On the more security-conscious sites, running all CGI scripts under the -T flag isn't just a good a idea: it's the law. We're not claiming that running in taint mode is sufficient to make your script secure. It's not, and it would take a whole book just to mention everything that would. But if you aren't executing your CGI scripts under taint mode, you've needlessly abandoned the strongest protection Perl can give you.

While in taint mode, Perl takes special precautions called taint checks to prevent traps both obvious and subtle. Some of these checks are reasonably simple, such as verifying that dangerous environment variables aren't set and that directories in your path aren't writable by others; careful programmers have always used checks like these. Other checks, however, are best supported by the language itself, and it is these checks especially that contribute to making a privileged Perl program more secure than the corresponding C program, or a Perl CGI script more secure than one written in any language without taint checks. (Which, as far as we know, is any language other than Perl.)

The principle is simple: you may not use data derived from outside your program to affect something else outside your program--at least, not by accident. Anything that comes from outside your program is marked as tainted, including all command-line arguments, environment variables, and file input. Tainted data may not be used directly or indirectly in any operation that invokes a subshell, nor in any operation that modifies files, directories, or processes. Any variable set within an expression that has previously referenced a tainted value becomes tainted itself, even if it is logically impossible for the tainted value to influence the variable. Because taintedness is associated with each scalar, some individual values in an array or hash might be tainted and others might not. (Only the values in a hash can be tainted, though, not the keys.)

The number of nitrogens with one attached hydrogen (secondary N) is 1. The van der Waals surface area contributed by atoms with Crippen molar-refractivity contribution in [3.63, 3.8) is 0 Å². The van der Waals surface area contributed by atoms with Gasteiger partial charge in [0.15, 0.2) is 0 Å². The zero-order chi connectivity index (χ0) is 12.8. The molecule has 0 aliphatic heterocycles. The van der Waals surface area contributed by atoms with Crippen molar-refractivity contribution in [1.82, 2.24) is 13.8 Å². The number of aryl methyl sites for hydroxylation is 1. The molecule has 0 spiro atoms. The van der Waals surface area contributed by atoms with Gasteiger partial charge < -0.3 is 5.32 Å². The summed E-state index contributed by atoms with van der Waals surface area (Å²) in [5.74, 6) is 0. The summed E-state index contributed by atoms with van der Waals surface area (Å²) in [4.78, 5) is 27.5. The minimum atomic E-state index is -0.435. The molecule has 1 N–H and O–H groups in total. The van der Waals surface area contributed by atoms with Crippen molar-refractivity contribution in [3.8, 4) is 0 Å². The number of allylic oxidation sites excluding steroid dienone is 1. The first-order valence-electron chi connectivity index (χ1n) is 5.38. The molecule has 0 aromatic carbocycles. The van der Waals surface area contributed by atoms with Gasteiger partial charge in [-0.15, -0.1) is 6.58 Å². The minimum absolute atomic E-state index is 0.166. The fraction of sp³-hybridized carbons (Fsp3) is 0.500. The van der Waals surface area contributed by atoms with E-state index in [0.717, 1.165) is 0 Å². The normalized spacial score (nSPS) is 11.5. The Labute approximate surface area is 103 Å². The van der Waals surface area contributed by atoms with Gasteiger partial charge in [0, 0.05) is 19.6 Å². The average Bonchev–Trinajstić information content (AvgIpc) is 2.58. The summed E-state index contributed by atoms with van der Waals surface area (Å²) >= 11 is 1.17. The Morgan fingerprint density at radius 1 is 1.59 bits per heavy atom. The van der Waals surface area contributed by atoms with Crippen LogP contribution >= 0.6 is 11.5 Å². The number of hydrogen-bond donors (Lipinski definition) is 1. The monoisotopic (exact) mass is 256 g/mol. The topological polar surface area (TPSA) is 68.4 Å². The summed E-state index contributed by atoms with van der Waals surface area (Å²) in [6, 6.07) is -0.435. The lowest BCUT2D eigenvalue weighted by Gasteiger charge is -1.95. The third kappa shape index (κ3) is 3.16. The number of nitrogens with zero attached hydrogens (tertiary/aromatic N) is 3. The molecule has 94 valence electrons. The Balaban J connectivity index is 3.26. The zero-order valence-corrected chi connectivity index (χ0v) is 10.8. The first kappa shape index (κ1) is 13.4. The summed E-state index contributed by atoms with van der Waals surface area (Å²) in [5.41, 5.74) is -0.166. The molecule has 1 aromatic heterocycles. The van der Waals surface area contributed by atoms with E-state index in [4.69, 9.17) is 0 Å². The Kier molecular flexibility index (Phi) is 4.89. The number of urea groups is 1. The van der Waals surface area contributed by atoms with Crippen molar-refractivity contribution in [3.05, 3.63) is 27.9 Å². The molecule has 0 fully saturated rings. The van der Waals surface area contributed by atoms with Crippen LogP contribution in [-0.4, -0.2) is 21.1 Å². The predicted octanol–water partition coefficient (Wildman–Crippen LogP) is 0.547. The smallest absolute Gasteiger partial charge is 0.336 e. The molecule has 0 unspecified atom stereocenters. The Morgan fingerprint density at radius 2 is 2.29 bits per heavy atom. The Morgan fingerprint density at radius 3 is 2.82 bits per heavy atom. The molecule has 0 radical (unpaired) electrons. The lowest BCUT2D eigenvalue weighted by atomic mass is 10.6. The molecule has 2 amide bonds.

The following code illustrates how tainting would work if you executed all these statements in order. Statements marked "Insecure" will trigger an exception, whereas those that are "OK" will not.

$arg = shift(@ARGV);          # $arg is now tainted (due to @ARGV).
$hid = "$arg, 'bar'";         # $hid also tainted (due to $arg).
$line = <>;                   # Tainted (reading from external file).
$path = $ENV{PATH};           # Tainted due to %ENV, but see below.
$mine = 'abc';                # Not tainted.

system "echo $mine";          # Insecure until PATH set.
system "echo $arg";           # Insecure: uses sh with tainted $arg.
system "echo", $arg;          # OK once PATH set (doesn't use sh).
system "echo $hid";           # Insecure two ways: taint, PATH.

$oldpath = $ENV{PATH};        # $oldpath is tainted (due to $ENV).
$ENV{PATH} = '/bin:/usr/bin'; # (Makes it OK to execute other programs.)